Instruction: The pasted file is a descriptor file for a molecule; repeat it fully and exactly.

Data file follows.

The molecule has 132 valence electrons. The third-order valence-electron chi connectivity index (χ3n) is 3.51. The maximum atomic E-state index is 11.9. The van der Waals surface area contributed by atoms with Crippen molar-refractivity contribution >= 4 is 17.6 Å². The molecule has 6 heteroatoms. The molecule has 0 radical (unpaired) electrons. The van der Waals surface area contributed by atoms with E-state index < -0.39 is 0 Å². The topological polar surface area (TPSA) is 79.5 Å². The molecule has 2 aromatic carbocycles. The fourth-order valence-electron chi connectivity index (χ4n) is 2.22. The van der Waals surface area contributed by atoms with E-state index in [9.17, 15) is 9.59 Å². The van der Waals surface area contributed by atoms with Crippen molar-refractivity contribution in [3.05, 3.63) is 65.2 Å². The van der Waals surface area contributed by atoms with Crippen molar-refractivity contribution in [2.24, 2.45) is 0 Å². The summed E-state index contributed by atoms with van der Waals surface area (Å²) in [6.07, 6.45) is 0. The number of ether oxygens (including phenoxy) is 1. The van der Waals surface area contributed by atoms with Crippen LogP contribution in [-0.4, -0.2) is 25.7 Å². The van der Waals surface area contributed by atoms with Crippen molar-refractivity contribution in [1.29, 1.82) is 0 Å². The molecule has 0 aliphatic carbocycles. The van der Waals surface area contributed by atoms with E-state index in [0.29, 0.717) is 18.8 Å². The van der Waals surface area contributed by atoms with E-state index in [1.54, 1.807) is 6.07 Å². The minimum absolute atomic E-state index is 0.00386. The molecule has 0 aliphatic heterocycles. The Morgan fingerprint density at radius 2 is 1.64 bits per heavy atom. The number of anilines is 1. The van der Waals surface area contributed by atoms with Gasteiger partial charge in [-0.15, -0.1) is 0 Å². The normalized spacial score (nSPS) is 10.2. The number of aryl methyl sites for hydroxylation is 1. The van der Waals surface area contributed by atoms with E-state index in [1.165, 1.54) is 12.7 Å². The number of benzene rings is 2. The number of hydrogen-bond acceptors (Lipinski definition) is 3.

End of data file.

The molecule has 132 valence electrons. The third-order valence-electron chi connectivity index (χ3n) is 3.51. The maximum atomic E-state index is 11.9. The van der Waals surface area contributed by atoms with Crippen molar-refractivity contribution >= 4 is 17.6 Å². The molecule has 6 heteroatoms. The molecule has 0 radical (unpaired) electrons. The van der Waals surface area contributed by atoms with E-state index < -0.39 is 0 Å². The topological polar surface area (TPSA) is 79.5 Å². The molecule has 2 aromatic carbocycles. The fourth-order valence-electron chi connectivity index (χ4n) is 2.22. The van der Waals surface area contributed by atoms with E-state index in [9.17, 15) is 9.59 Å². The van der Waals surface area contributed by atoms with Crippen molar-refractivity contribution in [3.05, 3.63) is 65.2 Å². The van der Waals surface area contributed by atoms with Crippen molar-refractivity contribution in [2.24, 2.45) is 0 Å². The summed E-state index contributed by atoms with van der Waals surface area (Å²) in [6.07, 6.45) is 0. The number of ether oxygens (including phenoxy) is 1. The van der Waals surface area contributed by atoms with Crippen LogP contribution in [-0.4, -0.2) is 25.7 Å². The van der Waals surface area contributed by atoms with Crippen molar-refractivity contribution in [1.29, 1.82) is 0 Å². The molecule has 0 aliphatic carbocycles. The van der Waals surface area contributed by atoms with E-state index in [0.29, 0.717) is 18.8 Å². The van der Waals surface area contributed by atoms with E-state index in [1.54, 1.807) is 6.07 Å². The minimum absolute atomic E-state index is 0.00386. The molecule has 0 aliphatic heterocycles. The Morgan fingerprint density at radius 2 is 1.64 bits per heavy atom. The number of anilines is 1. The van der Waals surface area contributed by atoms with Gasteiger partial charge in [-0.15, -0.1) is 0 Å². The normalized spacial score (nSPS) is 10.2. The number of aryl methyl sites for hydroxylation is 1. The van der Waals surface area contributed by atoms with E-state index in [1.165, 1.54) is 12.7 Å². The number of benzene rings is 2. The number of hydrogen-bond acceptors (Lipinski definition) is 3.